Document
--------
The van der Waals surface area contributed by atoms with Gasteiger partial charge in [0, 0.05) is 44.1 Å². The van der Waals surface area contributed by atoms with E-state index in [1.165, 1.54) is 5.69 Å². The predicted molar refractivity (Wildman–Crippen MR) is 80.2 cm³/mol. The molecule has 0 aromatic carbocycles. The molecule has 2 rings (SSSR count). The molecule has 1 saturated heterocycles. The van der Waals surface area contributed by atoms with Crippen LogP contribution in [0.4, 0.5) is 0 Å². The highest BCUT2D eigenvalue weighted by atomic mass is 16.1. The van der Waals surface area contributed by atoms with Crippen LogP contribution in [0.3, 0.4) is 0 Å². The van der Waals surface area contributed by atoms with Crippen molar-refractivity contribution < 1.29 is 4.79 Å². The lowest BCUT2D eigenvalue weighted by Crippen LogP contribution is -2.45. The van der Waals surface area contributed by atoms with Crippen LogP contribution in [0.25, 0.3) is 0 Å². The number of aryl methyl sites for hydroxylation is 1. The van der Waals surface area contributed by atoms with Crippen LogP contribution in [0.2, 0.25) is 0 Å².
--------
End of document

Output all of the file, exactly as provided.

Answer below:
The van der Waals surface area contributed by atoms with Gasteiger partial charge in [0, 0.05) is 44.1 Å². The van der Waals surface area contributed by atoms with E-state index in [1.165, 1.54) is 5.69 Å². The predicted molar refractivity (Wildman–Crippen MR) is 80.2 cm³/mol. The molecule has 0 aromatic carbocycles. The molecule has 2 rings (SSSR count). The molecule has 1 saturated heterocycles. The van der Waals surface area contributed by atoms with Crippen LogP contribution in [0.4, 0.5) is 0 Å². The highest BCUT2D eigenvalue weighted by atomic mass is 16.1. The van der Waals surface area contributed by atoms with Crippen LogP contribution in [0.3, 0.4) is 0 Å². The van der Waals surface area contributed by atoms with Crippen molar-refractivity contribution < 1.29 is 4.79 Å². The lowest BCUT2D eigenvalue weighted by Crippen LogP contribution is -2.45. The van der Waals surface area contributed by atoms with Crippen LogP contribution in [0.25, 0.3) is 0 Å². The number of aryl methyl sites for hydroxylation is 1. The van der Waals surface area contributed by atoms with Crippen LogP contribution in [0.2, 0.25) is 0 Å².